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Title: Cowl
Original Title: Capuchon
Volume and Page: Vol. 2 (1752), p. 640
Author: Denis Diderot
Translator: Nelly S. Hoyt; Thomas Cassirer
Subject terms:
Ecclesiastical history
Original Version (ARTFL): Link
Source: Nelly S. Hoyt and Thomas Cassirer, trans., The Encyclopedia: Selections: Diderot, d'Alembert and a Society of Men of Letters (Indianapolis: Bobbs-Merrill, 1965).
Availability:

This work is in the public domain in the United States of America.

URL: http://hdl.handle.net/2027/spo.did2222.0000.146
Citation (MLA): Diderot, Denis. "Cowl." The Encyclopedia of Diderot & d'Alembert Collaborative Translation Project. Translated by Nelly S. Hoyt and Thomas Cassirer. Ann Arbor: Michigan Publishing, University of Michigan Library, 2003. Web. [fill in today's date in the form 18 Apr. 2009 and remove square brackets]. <http://hdl.handle.net/2027/spo.did2222.0000.146>. Trans. of "Capuchon," Encyclopédie ou Dictionnaire raisonné des sciences, des arts et des métiers, vol. 2. Paris, 1752.
Citation (Chicago): Diderot, Denis. "Cowl." The Encyclopedia of Diderot & d'Alembert Collaborative Translation Project. Translated by Nelly S. Hoyt and Thomas Cassirer. Ann Arbor: Michigan Publishing, University of Michigan Library, 2003. http://hdl.handle.net/2027/spo.did2222.0000.146 (accessed [fill in today's date in the form April 18, 2009 and remove square brackets]). Originally published as "Capuchon," Encyclopédie ou Dictionnaire raisonné des sciences, des arts et des métiers, 2:640 (Paris, 1752).

This article, with its cross reference to "Grey Friars" (Cordeliers) is the classic example of the satirical cross reference of which Diderot speaks in his article Encyclopédie (cf. Introduction.) The respect shown toward the Franciscans in one article is destroyed by the hostility expressed in the other. [Translator note]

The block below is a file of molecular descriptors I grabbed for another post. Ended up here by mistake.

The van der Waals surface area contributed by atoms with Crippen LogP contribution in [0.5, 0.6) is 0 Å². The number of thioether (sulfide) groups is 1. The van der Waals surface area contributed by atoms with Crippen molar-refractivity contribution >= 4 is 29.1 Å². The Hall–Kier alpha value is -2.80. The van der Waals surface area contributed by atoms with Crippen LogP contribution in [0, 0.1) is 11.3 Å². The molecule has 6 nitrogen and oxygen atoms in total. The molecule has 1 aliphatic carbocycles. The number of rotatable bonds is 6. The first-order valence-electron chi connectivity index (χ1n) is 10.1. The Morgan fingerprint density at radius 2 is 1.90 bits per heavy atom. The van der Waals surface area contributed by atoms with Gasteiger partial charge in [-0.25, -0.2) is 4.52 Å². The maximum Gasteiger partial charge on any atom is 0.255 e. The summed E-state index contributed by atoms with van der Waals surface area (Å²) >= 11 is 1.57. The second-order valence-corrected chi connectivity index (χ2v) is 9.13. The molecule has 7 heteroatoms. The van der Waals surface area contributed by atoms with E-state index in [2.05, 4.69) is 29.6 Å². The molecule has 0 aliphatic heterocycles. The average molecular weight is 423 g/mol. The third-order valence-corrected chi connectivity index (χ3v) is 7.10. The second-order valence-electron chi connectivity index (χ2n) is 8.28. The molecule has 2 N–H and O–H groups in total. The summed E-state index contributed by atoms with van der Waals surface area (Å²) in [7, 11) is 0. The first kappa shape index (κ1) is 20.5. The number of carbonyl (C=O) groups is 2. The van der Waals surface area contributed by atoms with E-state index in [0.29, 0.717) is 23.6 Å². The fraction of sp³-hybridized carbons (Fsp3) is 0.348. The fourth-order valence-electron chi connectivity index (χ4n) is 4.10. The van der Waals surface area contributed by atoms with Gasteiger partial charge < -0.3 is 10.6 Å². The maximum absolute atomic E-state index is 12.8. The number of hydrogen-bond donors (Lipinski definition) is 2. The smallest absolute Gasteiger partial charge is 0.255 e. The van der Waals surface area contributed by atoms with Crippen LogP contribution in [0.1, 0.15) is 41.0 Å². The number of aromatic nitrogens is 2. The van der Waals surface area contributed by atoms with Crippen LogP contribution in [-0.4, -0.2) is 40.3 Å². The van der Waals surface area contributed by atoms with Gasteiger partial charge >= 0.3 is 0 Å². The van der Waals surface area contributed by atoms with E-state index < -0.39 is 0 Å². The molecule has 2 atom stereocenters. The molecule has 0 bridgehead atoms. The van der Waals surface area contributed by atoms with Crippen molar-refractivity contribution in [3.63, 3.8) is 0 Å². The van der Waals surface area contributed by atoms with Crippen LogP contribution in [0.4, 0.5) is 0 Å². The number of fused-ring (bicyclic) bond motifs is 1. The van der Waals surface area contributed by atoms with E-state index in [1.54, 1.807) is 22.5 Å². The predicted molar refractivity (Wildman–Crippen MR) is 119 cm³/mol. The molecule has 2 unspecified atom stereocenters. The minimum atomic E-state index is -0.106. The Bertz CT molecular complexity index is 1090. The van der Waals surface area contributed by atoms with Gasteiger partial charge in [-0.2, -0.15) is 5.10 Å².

Cowl. Type of robe used by the followers of St. Bernard, the Benedictines, etc. There are two kinds of cowls, one white and very full, used on ceremonial occasions; the other black, which is part of the ordinary habit.

Father Mabillon claims that originally the cowl was the same thing as the scapular. But the author of the Apologia for Emperor Henry IV distinguishes two types of cowls; [1] one was really a robe that reached from the head down to the feet, with sleeves, worn on special occasions, the other was a kind of hood, for every day. The latter is properly called scapular, because it covers only the head and the shoulders. See Scapular ( Scapulaire ).

Cowl is also commonly used to designate a rough piece of cloth, cut and sewn together in a conical shape, or rounded at one end, which the Capuchins, the Recollects, the Franciscans, and other mendicant orders use as a head covering.

The cowl was once the cause of a major war among the Franciscans. The order split into two factions, the spiritual friars and the conventuals. One group wanted a narrow cowl, the other a wide one. The quarrel lasted more than a century and was fought with a great deal of heat and animosity. Four papal bulls, issued by Nicolas IV, Clement V, John XXII, and Benedict XII, were barely able to put an end to the quarrel. Today the members of the order can only recall this dispute with the utmost contempt.

Nevertheless, if anyone should venture today to treat the thought of Scotus as it deserves, such an aggressor would have a lively fight on his hands and become the object of a great many insults, even though the qualities of the clever doctor are even less important than the shape of his disciples' hoods.

Could not, however, a Grey Friar endowed with common sense say with good reason to the others: "It seems to me, fathers, that we are making a good deal of noise for nothing; our insults will not improve Scotus' quibbling. If we wait until sound philosophy, which is spreading its light everywhere, has penetrated into our cloisters, then maybe we shall come to consider the dreams of our doctor as ridiculous as the stubbornness of our predecessors about the size of our cowls." See articles Grey Friars (Cordeliers) , and Scotism (Scotisme) .

Notes

1. This probably refers to the editor, Melchior von Haimenfeld, who wrote under the pseudonym of Goldast. A Swiss historian (1578–1635), he wrote mainly about the ecclesiastical history of the Holy Roman Empire. The work referred to here is Apologiae pro Henrico IV Imp. adversus Gregorii VII papae ... Criminationes (Hanover, 1611).